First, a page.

[Overton]Stuttering Terminology

  1. Fluency – smoothness with which sounds, words, and phrases are joined together during speech; lack of hesitations or repetitions in speaking.
  2. Disfluency – any interruption in the flow of speech; includes stuttering and other types of disfluencies.
  3. Stuttering – a type of disfluency characterized by one or more of the following speech behaviors:

a.      Whole-word repetition – more than three repetitions of a word

b.      Syllable repetition – repetition of a syllable (e.g., ba-ba-baby)

c.      Sound repetition – repetition of a sound (e.g., b-b-baby)

d.      Prolongation – extending, or prolonging, a sound (e.g., shshshoe)

e.      Block – a complete stop in the flow of speech; may be silent or accompanied by audible struggle behaviors

  1. Phrase repetition –repetition of two or more words (e.g., I want, I want).
  2. Revision – changing what has been said (e.g., Last night we, yesterday afternoon we went to grandma’s).
  3. Interjection – a sound, word or phrase that interrupts the flow of speech without adding meaning to the utterance (e.g., well, uh, you know, like).
  4. Hesitation – a pause in the flow of speech; can be relaxed or tense.
  5. Circumlocution – use of an unnecessarily large number of words to express an idea (e.g., the thing you carry in rain/umbrella).
  6. Schwa vowel – the neutral vowel (uh) that occurs in the more severe syllable repetitions (e.g., buh-buh-boat/boa-boa-boat).
  7. Secondary characteristics – associated behaviors that may accompany the primary speech characteristics; often used to help the stutterer escape from stuttering and re-establish fluency (e.g., eye blinks, facial grimacing, etc.).
  8. Struggle behaviors – visible or audible signs of effort that accompany the primary speech characteristics (e.g., a rise in pitch or volume).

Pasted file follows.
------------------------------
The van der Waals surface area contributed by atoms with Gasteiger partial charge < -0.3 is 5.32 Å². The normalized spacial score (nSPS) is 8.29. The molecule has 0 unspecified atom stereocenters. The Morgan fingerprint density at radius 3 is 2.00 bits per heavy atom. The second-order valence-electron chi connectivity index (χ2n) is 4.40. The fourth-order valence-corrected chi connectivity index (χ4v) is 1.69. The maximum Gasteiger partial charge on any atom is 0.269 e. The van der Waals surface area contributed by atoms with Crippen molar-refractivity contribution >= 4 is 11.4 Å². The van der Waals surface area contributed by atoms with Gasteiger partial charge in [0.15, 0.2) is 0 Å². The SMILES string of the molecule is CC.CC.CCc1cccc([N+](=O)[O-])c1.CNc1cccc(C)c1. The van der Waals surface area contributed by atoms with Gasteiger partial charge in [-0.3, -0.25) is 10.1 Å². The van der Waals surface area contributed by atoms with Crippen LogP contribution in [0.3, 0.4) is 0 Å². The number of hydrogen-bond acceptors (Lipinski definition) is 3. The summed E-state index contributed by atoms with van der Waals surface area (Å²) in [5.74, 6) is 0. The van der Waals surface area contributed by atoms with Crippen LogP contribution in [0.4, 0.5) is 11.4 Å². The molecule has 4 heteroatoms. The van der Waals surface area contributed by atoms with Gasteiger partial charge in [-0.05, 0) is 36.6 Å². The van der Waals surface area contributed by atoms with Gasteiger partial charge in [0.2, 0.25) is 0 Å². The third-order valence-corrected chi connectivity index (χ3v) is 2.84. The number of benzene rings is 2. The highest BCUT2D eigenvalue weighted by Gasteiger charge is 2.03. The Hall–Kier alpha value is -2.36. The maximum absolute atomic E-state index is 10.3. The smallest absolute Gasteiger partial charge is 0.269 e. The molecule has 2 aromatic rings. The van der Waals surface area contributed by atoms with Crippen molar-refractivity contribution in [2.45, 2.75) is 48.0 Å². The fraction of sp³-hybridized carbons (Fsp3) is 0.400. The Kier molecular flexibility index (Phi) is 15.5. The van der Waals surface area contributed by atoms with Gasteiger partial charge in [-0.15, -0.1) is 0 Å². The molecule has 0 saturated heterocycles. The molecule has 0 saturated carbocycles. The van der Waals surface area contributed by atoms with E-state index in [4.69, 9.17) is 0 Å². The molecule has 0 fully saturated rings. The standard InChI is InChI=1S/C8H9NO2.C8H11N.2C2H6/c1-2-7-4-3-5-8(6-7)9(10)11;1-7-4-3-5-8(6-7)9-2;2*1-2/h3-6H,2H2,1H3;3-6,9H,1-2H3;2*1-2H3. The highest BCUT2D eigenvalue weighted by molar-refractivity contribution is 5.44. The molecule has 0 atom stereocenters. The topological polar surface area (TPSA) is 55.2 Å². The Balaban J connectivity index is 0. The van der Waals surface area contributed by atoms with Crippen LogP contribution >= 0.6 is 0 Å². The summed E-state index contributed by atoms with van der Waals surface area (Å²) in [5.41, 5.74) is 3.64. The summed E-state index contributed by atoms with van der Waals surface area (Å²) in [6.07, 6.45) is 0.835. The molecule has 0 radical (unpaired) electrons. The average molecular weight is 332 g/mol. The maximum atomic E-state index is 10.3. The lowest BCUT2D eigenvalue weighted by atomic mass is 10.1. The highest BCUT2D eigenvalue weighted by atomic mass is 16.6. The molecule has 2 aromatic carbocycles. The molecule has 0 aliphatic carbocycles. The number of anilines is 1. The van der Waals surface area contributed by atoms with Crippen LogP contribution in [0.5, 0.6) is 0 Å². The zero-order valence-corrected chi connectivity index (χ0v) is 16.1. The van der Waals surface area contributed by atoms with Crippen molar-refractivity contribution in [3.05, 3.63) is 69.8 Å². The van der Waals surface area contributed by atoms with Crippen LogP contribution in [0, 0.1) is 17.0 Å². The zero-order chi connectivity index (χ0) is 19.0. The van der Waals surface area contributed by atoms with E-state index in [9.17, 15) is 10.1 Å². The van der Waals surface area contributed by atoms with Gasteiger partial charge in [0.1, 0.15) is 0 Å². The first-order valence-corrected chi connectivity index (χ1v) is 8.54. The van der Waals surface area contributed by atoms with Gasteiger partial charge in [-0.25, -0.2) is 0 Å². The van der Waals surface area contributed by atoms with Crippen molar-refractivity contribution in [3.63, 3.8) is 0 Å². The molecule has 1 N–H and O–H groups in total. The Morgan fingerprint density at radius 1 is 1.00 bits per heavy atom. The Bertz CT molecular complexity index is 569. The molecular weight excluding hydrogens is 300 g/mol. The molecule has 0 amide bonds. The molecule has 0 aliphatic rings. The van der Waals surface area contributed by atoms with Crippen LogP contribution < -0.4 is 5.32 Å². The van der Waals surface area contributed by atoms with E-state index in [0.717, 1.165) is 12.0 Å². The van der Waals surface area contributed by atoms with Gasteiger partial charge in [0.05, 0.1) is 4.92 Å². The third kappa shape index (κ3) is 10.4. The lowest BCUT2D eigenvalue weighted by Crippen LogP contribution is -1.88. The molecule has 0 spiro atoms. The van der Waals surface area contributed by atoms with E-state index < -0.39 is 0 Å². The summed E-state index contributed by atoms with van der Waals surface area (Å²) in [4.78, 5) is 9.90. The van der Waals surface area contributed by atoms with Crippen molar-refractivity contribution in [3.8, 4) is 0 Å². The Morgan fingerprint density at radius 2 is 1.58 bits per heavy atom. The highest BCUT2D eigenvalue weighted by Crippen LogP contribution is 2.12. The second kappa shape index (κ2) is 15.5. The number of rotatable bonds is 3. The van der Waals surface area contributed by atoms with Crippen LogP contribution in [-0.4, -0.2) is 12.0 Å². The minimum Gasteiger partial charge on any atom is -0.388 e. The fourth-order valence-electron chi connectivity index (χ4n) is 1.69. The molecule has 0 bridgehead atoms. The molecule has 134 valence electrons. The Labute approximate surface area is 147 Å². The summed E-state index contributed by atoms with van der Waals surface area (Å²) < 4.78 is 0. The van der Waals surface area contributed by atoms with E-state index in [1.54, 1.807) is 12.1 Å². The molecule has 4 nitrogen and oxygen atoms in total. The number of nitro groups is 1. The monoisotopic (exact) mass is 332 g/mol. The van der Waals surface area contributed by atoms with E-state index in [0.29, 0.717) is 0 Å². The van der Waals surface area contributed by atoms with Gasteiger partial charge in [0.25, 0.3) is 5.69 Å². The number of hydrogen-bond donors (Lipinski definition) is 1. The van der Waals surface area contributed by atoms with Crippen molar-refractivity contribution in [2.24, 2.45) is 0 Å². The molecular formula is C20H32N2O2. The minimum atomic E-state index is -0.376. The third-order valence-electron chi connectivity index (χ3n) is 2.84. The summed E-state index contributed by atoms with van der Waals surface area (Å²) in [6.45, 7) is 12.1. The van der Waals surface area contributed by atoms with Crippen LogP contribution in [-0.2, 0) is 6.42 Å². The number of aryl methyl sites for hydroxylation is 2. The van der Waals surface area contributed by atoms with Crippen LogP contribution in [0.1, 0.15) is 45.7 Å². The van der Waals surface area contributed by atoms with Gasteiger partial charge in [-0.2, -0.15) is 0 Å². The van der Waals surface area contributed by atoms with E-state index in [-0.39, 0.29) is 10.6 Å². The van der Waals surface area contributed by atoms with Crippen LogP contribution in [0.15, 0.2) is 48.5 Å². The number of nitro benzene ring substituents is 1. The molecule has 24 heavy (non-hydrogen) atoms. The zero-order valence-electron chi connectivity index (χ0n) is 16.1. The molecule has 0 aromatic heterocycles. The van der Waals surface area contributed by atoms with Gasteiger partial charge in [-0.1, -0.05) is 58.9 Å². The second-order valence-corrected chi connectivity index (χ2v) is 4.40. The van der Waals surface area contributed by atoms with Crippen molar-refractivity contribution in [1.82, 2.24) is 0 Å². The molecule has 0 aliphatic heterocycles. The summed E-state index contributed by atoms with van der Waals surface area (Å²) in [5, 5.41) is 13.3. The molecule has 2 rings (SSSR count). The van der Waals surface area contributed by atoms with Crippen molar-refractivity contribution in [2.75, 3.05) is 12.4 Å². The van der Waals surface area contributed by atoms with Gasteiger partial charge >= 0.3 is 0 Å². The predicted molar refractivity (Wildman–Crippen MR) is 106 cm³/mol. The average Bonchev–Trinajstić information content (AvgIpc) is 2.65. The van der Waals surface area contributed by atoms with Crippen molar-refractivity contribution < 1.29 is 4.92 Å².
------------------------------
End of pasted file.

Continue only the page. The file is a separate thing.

9. Rate – how fast a person talks; can be expressed in words per minute (wpm) or syllables per minute (spm).
  10. Avoidance – not speaking in, or even entering certain situations, because of a fear of stuttering.
  11. Word Avoidance – not saying certain words because of a fear of stuttering; sometimes leads to a fear of words that begin with specific sounds that the stutterer has come to believe are hard to say.
  12. Postponement –tactics used to delay saying a word until the stutterer believes he can say it fluently. Some common postponement devices include inserting interjections, repeating phrases, and pretending to clear the throat.
  13. Fear – a strong emotion caused by the expectation of danger; anxious concern
  14. Shame – an emotion caused by believing you have done something wrong or improper
  15. Guilt – a feeling of responsibility for having done something wrong

 

It is important to remember that stuttering occurs along a continuum and is a not the same in each person who stutters. Therefore, individuals who stutter will have different degrees of the above aspects involved in their stuttering.

 

If you have questions or need more information you can contact me at:

Overton Speech & Language Center, Inc.
Fort Worth, TX
(817) 294-8408

info@overtonspeech.net

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Last revised: January 3, 2009